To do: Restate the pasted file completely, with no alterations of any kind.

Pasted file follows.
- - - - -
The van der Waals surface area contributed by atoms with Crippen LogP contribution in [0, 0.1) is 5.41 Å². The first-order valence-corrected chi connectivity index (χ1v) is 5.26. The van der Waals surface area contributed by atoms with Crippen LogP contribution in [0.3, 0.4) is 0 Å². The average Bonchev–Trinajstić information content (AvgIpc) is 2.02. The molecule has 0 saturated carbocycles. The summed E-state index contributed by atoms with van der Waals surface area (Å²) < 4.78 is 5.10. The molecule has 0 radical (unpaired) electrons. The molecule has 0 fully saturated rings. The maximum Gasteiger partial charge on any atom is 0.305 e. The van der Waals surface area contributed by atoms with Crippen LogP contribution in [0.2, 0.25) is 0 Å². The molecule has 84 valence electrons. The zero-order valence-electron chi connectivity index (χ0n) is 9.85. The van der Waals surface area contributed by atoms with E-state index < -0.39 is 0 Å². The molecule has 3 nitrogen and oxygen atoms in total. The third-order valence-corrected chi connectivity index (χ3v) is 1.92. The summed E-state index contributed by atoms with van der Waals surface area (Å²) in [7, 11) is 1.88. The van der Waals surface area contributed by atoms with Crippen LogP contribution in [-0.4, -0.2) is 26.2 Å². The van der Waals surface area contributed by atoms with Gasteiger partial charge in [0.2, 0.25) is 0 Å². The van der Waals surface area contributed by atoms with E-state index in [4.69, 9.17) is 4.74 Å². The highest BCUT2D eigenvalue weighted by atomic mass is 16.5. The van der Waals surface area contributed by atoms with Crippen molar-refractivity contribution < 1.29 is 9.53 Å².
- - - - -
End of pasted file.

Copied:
The van der Waals surface area contributed by atoms with Crippen LogP contribution in [0, 0.1) is 5.41 Å². The first-order valence-corrected chi connectivity index (χ1v) is 5.26. The van der Waals surface area contributed by atoms with Crippen LogP contribution in [0.3, 0.4) is 0 Å². The average Bonchev–Trinajstić information content (AvgIpc) is 2.02. The molecule has 0 saturated carbocycles. The summed E-state index contributed by atoms with van der Waals surface area (Å²) < 4.78 is 5.10. The molecule has 0 radical (unpaired) electrons. The molecule has 0 fully saturated rings. The maximum Gasteiger partial charge on any atom is 0.305 e. The van der Waals surface area contributed by atoms with Crippen LogP contribution in [0.2, 0.25) is 0 Å². The molecule has 84 valence electrons. The zero-order valence-electron chi connectivity index (χ0n) is 9.85. The van der Waals surface area contributed by atoms with E-state index < -0.39 is 0 Å². The molecule has 3 nitrogen and oxygen atoms in total. The third-order valence-corrected chi connectivity index (χ3v) is 1.92. The summed E-state index contributed by atoms with van der Waals surface area (Å²) in [7, 11) is 1.88. The van der Waals surface area contributed by atoms with Crippen LogP contribution in [-0.4, -0.2) is 26.2 Å². The van der Waals surface area contributed by atoms with Gasteiger partial charge in [0.2, 0.25) is 0 Å². The van der Waals surface area contributed by atoms with E-state index in [4.69, 9.17) is 4.74 Å². The highest BCUT2D eigenvalue weighted by atomic mass is 16.5. The van der Waals surface area contributed by atoms with Crippen molar-refractivity contribution < 1.29 is 9.53 Å².